Following the introduction of costs budgeting, parties are required to complete and exchange costs budgets (Precedent H) to show details of their incurred costs and an estimate of the likely costs of the proceedings to conclude the litigation.
After the exchange of the costs budgets, the parties are encouraged to identify any areas of dispute to narrow the issues that need to be raised before the Court and to file a budget discussion report (Precedent R).
However, in some cases, parties have been seen to treat costs budgeting as a form of game in which they seek to exploit the costs budgeting rules in the hope of obtaining an advantage over their opponent. An example of this is when one side offers a very low figure in their Precedent R in the hope that the Court will assess the other-side’s budget somewhere between the wildly different set of figures put forward by the parties.
Parties should be aware of this practice and in the case listed below, Mr Justice Coulson expressed caution against any party trying to do so.
The claim was for loss of profits following a gas explosion at a hotel. Proceedings had been issued with the Claimant (Findcharm Ltd) seeking £820,000 plus interest. A defence had been filed and budgets had been completed and exchanged.
Findcharm’s had made revisions to their costs budget before the CMC. The budget was £244,676.30 (not including costs already incurred) and made a number of assumptions to explain how the budget had been prepared. They had assumed that no expert evidence was necessary on the cause of the explosion because no positive defence had been pleaded, and that when it came to quantum, there would be a single joint accountancy expert. When it came to witness evidence, the Judge noted the need to explain the background to and circumstances of the explosion, together with detailed factual evidence of how the claim for loss of profits was made up.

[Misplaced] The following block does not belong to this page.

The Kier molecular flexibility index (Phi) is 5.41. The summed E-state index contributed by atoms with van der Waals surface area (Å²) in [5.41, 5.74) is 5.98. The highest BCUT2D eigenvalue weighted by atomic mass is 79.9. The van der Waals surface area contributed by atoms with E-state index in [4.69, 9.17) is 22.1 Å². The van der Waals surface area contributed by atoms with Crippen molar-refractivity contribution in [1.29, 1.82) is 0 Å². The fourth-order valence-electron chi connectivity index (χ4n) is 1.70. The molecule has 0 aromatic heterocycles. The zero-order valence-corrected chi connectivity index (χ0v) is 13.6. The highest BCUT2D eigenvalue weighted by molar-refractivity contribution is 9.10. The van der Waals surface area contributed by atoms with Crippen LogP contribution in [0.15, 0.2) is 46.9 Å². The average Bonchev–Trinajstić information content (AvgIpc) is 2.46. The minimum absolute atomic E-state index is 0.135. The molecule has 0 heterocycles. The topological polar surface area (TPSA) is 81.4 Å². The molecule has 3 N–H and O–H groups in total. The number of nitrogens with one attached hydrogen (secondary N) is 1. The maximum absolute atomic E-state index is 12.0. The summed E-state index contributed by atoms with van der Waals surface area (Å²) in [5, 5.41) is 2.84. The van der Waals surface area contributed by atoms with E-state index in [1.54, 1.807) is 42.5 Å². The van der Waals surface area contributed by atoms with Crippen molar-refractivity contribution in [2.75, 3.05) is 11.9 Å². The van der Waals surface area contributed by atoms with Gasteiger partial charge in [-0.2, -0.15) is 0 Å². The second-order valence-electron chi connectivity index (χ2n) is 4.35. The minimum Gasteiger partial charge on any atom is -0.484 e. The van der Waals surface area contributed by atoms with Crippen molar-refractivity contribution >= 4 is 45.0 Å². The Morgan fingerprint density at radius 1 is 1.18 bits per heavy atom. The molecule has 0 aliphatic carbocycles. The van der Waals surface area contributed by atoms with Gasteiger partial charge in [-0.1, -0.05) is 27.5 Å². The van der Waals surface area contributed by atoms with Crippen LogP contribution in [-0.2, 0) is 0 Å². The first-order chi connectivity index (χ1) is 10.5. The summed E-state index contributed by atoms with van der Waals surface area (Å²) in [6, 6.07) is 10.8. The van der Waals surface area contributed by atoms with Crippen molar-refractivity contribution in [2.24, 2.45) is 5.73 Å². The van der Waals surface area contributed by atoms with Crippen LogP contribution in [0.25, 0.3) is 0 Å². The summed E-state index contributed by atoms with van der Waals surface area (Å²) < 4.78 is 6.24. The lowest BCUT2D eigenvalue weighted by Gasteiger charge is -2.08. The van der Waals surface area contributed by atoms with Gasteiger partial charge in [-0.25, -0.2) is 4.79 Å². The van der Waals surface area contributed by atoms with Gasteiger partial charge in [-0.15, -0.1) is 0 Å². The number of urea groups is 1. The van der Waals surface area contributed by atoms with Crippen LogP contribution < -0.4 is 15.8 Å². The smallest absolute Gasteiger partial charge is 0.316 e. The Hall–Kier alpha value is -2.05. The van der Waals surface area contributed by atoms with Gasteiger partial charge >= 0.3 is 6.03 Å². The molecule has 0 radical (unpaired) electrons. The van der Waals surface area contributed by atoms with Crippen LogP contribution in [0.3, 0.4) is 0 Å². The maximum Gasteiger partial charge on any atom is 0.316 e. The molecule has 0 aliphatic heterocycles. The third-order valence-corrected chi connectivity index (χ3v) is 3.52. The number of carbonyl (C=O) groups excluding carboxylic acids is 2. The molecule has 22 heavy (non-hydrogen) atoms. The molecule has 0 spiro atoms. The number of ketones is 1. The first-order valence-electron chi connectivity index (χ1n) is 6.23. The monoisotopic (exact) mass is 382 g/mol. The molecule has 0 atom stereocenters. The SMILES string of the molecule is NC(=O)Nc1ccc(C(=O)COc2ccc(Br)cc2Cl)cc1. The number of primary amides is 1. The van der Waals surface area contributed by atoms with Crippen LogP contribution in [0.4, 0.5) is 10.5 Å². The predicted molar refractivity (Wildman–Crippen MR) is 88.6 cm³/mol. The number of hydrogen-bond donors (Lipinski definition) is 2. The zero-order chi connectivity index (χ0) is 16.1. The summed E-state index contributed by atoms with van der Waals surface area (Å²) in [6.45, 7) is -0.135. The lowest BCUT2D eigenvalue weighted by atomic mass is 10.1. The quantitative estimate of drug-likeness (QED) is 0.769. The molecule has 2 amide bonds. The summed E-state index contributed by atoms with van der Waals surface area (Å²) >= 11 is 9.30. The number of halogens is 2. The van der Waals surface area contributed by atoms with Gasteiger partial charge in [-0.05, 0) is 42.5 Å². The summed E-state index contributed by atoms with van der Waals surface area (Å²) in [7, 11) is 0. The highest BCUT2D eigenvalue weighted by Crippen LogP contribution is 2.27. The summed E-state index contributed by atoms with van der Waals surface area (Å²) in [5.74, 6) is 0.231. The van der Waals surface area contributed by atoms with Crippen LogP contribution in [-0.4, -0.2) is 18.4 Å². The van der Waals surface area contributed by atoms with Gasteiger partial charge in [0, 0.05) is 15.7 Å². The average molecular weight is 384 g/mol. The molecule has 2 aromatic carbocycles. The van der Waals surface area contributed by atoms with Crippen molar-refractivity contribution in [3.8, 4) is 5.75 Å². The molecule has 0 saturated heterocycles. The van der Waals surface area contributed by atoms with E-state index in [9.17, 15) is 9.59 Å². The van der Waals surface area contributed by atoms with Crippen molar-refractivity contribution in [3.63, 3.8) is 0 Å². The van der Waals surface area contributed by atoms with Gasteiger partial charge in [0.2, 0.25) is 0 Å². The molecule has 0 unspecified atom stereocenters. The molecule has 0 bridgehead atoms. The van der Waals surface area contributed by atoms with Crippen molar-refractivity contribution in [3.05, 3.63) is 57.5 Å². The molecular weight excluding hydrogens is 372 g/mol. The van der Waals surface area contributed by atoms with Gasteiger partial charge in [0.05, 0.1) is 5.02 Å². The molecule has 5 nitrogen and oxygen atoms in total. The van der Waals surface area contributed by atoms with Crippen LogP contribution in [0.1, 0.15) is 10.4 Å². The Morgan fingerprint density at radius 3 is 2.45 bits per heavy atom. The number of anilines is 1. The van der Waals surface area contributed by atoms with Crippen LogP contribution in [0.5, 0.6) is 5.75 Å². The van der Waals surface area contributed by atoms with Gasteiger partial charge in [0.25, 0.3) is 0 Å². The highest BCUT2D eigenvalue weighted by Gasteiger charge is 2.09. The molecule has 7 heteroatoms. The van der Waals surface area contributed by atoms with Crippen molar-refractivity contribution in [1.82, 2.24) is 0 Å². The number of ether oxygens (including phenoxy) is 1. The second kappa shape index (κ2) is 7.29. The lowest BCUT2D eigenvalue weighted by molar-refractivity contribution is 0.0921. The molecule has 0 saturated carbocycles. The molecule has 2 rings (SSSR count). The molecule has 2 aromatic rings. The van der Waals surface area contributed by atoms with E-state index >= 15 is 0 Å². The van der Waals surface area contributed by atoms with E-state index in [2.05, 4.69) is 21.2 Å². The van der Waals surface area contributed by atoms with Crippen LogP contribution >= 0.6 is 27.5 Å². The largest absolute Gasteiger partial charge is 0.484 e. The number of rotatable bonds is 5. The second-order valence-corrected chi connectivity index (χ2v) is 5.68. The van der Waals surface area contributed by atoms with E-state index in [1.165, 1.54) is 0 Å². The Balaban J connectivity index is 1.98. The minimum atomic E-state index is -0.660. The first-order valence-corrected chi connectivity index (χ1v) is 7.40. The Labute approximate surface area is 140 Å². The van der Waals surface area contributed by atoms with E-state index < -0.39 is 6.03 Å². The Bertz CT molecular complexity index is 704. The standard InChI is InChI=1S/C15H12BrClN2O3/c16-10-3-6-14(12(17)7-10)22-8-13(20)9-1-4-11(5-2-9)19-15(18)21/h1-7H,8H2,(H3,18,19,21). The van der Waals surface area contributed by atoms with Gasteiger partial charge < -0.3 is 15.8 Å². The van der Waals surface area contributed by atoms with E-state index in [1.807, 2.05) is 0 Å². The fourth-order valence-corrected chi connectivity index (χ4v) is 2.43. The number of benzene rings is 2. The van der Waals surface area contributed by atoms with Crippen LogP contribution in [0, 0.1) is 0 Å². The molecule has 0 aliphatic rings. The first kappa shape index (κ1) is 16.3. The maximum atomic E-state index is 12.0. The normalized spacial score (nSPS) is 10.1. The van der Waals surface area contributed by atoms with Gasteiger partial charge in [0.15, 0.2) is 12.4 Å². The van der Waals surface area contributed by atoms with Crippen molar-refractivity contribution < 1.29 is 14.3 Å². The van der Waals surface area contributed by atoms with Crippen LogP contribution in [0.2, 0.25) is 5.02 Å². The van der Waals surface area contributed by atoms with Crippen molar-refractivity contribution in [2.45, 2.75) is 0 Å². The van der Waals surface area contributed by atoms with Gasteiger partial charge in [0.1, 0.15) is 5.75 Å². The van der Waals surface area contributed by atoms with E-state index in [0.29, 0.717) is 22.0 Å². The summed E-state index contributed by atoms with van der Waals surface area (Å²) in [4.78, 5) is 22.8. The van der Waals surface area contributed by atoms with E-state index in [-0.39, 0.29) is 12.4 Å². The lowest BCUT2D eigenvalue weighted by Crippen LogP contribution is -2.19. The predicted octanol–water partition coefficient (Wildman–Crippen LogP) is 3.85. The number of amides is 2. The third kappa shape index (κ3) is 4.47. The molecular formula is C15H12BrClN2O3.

Churchill’s cost budget was for £79,371.23, a sum described by the Judge as:
“Completely unrealistic. It is designed to put as low a figure as possible on every stage of the process, without justification, in the hope that the court’s subsequent assessment will also be low.”
Mr Justice Coulson also said that “when signing off a Precedent H you must be careful to ensure the amount of work claimed is a ‘realistic reflection of the work to be carried out’ and that the ‘sums claimed are a realistic reflection of that work”
The judge was scathing of the Defendant in their approach to show the Claimant’s costs were excessive by submitting a very low budget and then offering just £46,900 in respect of estimated costs.
Mr Justice Coulson therefore disregarded the Defendant’s Precedent R and allowed the Claimant’s budget in full in the sum of £244,676.30.
Therefore, the Defendant lost out in the opportunity to reduce the Claimant’s budget which had been found to be reasonable and proportionate.
In his closing statement, Mr Justice Coulson emphasised the duty of the parties to civil litigation that “the Precedent R process is carefully and properly adhered to…” Therefore, by submitting unjustifiably low amounts, as the Defendant had done in this matter in an attempt to have the Claimant’s costs substantially reduced amounted to “an abuse of the costs budgeting process”.
A copy of the full Judgment can be found at:
Jim Beeching – Costs Lawyer. August 2021.
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